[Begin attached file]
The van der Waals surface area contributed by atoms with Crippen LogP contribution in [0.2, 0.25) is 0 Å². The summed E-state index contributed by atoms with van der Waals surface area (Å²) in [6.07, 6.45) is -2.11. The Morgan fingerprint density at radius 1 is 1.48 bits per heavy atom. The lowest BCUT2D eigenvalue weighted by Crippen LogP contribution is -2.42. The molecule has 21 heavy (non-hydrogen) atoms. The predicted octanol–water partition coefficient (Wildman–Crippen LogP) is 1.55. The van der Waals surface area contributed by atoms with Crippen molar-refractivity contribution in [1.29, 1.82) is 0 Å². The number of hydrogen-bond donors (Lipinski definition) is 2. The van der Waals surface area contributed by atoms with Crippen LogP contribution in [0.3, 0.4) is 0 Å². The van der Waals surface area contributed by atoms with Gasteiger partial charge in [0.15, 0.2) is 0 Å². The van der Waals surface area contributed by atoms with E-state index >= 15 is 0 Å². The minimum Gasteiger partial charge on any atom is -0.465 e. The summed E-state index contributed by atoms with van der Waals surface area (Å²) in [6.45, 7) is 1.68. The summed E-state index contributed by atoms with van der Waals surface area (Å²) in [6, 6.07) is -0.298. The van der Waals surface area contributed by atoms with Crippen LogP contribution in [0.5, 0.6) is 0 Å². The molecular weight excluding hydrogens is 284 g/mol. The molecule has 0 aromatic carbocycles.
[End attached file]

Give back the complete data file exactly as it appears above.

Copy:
The van der Waals surface area contributed by atoms with Crippen LogP contribution in [0.2, 0.25) is 0 Å². The summed E-state index contributed by atoms with van der Waals surface area (Å²) in [6.07, 6.45) is -2.11. The Morgan fingerprint density at radius 1 is 1.48 bits per heavy atom. The lowest BCUT2D eigenvalue weighted by Crippen LogP contribution is -2.42. The molecule has 21 heavy (non-hydrogen) atoms. The predicted octanol–water partition coefficient (Wildman–Crippen LogP) is 1.55. The van der Waals surface area contributed by atoms with Crippen molar-refractivity contribution in [1.29, 1.82) is 0 Å². The number of hydrogen-bond donors (Lipinski definition) is 2. The van der Waals surface area contributed by atoms with Crippen LogP contribution in [0.3, 0.4) is 0 Å². The van der Waals surface area contributed by atoms with Gasteiger partial charge in [0.15, 0.2) is 0 Å². The van der Waals surface area contributed by atoms with E-state index >= 15 is 0 Å². The minimum Gasteiger partial charge on any atom is -0.465 e. The summed E-state index contributed by atoms with van der Waals surface area (Å²) in [6.45, 7) is 1.68. The summed E-state index contributed by atoms with van der Waals surface area (Å²) in [6, 6.07) is -0.298. The van der Waals surface area contributed by atoms with Crippen LogP contribution in [0.5, 0.6) is 0 Å². The molecular weight excluding hydrogens is 284 g/mol. The molecule has 0 aromatic carbocycles.